Whistler Blackcomb is no slouch. The resort regularly occupies top spots in SKI magazine’s annual rankings, scoring points for everything from awesome après activities to great terrain variety. And they just keep raising the bar. A recent $66-million upgrade gives snow-seekers faster access to fresh powder on both mountains via improved Catskinner and Emerald chairlifts and an all-new Blackcomb Gondola. The gondola’s sleek 10-passenger cabins shuttle 4,000 people up the mountain every hour—over 25,000 people a day—the highest capacity in North America. Looks like there’s room for everyone at the top.

10 Awe-Inspiring Whistler Adventures

Don’t leave Whistler without crossing a few of these once-in-a-lifetime experiences off your bucket list

By SHERI RADFORD
Dec. 2018

Photo courtesy Headline Mountain Holidays

1. Hop in a helicopter to reach The Blue Room, a cathedral-like ice cave nestled in the mountains. In this unforgettable setting, lucky guests feast on champagne, caviar served on snow, oysters from Vancouver Island, and other delectable treats. (more…)

Bucket List: Bungee Jump Over a Glacier-Fed River

By JILL VON SPRECKEN
Sep. 2018

Photo by Mike Crane/Tourism Whistler

What do actor Zac Efron, comedian Rick Mercer and Paralympian Rick Hansen have in common? They’ve all taken the plunge with Whistler Bungee. The high-octane attraction draws thousands of thrill-seekers each year, including a few famous faces. Whether you leap, free-fall, swan-dive—or backflip, like Zac Efron—from 50 m (160 ft) above the glacier-fed Cheakamus River, the exhilaration and old-growth-forest views are the same. And if you can cross “celebrity spotting” off your bucket list at the same time, all the better.

Enchanted Woods: Vallea Lumina

Mountain forest turned magical

By JILL VON SPRECKEN

At Vallea Lumina, magic awaits at every turn

To Oct 15, 2018 At Vallea Lumina, a nighttime walk in the woods isn’t eerie—it’s enchanting. Located just outside Whistler on Cougar Mountain, this immersive evening experience transforms the old-growth forest into a magical trail, where the trees talk and campfires come to life. The after-dark alchemy is another of The Adventure Group’s memorable offerings, although they had a little help from Montreal-based Moment Factory, a multimedia studio that’s collaborated on everything from Cirque du Soleil to Madonna’s Super Bowl halftime show. (more…)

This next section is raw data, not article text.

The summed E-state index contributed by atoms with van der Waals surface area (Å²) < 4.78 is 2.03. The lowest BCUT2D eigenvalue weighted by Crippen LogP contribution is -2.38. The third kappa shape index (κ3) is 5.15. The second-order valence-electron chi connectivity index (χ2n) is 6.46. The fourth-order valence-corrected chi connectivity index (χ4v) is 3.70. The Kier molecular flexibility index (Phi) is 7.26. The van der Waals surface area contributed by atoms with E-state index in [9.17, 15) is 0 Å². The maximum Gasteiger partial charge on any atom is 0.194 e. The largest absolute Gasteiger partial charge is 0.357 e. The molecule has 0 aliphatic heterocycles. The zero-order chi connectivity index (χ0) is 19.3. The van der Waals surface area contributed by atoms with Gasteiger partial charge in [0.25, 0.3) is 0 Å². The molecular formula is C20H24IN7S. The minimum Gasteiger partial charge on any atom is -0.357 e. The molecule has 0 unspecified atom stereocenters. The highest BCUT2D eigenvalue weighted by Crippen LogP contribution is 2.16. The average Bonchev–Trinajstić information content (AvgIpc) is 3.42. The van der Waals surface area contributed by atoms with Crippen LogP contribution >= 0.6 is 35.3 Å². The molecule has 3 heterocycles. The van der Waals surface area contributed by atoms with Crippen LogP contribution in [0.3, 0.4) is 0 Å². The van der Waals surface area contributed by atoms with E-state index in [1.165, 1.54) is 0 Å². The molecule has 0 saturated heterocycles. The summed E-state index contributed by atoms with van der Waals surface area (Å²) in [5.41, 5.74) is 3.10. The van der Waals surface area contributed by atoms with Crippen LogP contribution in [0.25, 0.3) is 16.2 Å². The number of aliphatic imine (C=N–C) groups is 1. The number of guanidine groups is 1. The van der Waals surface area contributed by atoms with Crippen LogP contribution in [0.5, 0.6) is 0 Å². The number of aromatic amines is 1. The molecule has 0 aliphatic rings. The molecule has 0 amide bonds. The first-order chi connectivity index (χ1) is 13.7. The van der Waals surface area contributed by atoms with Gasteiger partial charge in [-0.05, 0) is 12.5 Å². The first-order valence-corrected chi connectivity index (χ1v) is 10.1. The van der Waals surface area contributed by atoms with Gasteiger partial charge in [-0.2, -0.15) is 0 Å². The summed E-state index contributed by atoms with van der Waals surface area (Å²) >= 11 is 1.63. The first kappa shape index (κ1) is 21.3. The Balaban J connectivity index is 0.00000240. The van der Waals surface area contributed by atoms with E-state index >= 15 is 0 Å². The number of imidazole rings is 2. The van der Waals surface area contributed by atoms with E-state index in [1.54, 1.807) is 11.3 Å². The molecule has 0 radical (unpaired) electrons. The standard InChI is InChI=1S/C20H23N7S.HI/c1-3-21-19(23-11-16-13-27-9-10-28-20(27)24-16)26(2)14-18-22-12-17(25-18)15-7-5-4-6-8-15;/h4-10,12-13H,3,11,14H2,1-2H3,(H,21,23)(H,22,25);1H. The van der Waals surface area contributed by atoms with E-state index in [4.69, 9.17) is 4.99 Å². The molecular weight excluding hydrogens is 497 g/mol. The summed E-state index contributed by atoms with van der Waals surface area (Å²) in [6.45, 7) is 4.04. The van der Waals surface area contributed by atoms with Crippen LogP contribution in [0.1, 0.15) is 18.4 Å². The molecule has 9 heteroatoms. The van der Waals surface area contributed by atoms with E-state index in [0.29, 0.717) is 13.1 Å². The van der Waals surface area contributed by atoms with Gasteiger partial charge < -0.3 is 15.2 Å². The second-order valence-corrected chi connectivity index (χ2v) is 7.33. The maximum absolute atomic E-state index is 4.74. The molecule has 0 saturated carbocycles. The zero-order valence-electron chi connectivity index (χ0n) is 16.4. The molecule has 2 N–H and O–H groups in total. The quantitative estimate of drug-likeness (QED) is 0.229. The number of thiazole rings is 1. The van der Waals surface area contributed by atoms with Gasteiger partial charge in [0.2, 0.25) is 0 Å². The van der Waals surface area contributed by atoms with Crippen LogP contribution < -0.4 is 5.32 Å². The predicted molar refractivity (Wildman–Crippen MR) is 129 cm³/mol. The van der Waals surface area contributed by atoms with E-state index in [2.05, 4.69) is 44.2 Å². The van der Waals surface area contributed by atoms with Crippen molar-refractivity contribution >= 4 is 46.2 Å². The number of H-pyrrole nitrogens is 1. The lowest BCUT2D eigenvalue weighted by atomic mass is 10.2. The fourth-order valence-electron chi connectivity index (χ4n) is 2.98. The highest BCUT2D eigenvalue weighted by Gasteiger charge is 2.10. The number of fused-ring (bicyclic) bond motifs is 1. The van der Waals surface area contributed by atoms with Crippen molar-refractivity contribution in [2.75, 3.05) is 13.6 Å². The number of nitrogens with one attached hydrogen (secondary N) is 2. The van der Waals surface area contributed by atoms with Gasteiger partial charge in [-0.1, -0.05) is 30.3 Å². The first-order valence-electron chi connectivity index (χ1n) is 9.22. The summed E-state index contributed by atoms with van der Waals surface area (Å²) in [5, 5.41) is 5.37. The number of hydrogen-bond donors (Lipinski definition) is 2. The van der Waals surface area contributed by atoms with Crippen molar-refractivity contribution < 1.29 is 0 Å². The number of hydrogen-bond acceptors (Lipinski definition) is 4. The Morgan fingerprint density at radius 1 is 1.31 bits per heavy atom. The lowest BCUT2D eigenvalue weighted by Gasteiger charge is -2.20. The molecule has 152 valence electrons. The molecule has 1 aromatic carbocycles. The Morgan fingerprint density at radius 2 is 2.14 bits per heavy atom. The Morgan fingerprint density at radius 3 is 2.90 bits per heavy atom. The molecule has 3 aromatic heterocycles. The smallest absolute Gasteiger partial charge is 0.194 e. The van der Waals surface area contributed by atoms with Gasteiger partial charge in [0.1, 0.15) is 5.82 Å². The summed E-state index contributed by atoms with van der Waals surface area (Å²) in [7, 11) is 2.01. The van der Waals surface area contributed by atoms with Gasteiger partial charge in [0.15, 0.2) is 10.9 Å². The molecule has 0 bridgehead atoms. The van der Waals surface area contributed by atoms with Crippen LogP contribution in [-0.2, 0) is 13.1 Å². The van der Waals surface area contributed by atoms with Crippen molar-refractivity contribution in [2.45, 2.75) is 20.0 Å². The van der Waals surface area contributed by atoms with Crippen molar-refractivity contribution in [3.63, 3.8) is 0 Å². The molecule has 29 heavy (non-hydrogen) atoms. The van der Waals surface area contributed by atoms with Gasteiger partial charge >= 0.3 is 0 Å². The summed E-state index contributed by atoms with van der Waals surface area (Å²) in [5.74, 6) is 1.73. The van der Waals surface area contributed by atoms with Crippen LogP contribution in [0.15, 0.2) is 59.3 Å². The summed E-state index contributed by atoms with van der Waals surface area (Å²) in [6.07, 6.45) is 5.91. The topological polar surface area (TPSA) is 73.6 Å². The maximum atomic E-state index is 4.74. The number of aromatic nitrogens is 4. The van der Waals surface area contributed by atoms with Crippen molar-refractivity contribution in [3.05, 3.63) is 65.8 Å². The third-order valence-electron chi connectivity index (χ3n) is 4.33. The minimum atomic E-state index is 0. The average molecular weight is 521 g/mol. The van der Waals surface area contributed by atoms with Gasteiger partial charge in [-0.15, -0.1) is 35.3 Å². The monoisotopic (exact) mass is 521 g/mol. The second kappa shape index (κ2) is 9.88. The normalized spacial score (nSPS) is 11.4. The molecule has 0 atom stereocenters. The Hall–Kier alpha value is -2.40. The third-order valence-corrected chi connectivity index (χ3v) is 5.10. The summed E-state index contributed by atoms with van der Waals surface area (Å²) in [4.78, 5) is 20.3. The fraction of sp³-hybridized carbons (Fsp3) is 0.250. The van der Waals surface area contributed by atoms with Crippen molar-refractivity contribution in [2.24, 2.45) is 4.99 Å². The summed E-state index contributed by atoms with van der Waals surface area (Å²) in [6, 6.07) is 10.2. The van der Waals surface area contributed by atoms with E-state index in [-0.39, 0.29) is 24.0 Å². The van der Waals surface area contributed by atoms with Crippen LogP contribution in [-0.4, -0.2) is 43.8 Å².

Catch of the Day: Fishing for Adventure

By SHERI RADFORD
Sep. 2018

Fishing in Green Lake, Whistler (Photo by Mike Crane/Tourism Whistler)

Whether you’re a beginning angler or a seasoned pro, you’ll find plenty of fish in the sea here—or rather, in the picturesque lakes and rivers. Local guides can lead you to hidden fishing holes full of rainbow trout, char and salmon. And that’s no fish tale. Contact Whistler Eco Tours or Pemberton Fish Finder to arrange a trip.

Get Steppin’: Self-Guided Tour of Whistler Village

By JILL VON SPRECKEN
Aug. 2018

Whistler Village in the summer (Photo by Mike Crane/Tourism Whistler)

If your boots are made for walking, put in your earbuds for a self-guided podcast tour of Whistler Village. Two narrators, including CBC Radio’s Shelagh Rogers, take listeners on a journey through the Village, sharing stories and anecdotes every step of the way. By the tour’s end, you’ll have fun and useful facts on everything from public art to historic bank heists to Whistler’s sister city in Japan. Are you ready, boots? Then start walking. Click here to download the tour.

Deep Roots: First Nations Art in Whistler

By JILL VON SPRECKEN
Aug. 2018

Squamish Lil’wat Cultural Centre photo by Mike Crane/Tourism Whistler

Whistler Mountain officially opened in 1966, but its history goes back much further—thousands of years, in fact. Explore the area’s roots at the Squamish Lil’wat Cultural Centre (pictured). Here, hand-carved canoes, baskets, art and First Nations–inspired fare are complemented by traditional drumming and storytelling. Next, visit the Audain Art Museum for the incredible collection of First Nations art, both historical and contemporary. And just across from the museum, spot “A Timeless Circle” by Coast Salish artist Susan Point. First carved in cedar, then cast in bronze, each of the 86 faces is unique—a celebration of diversity.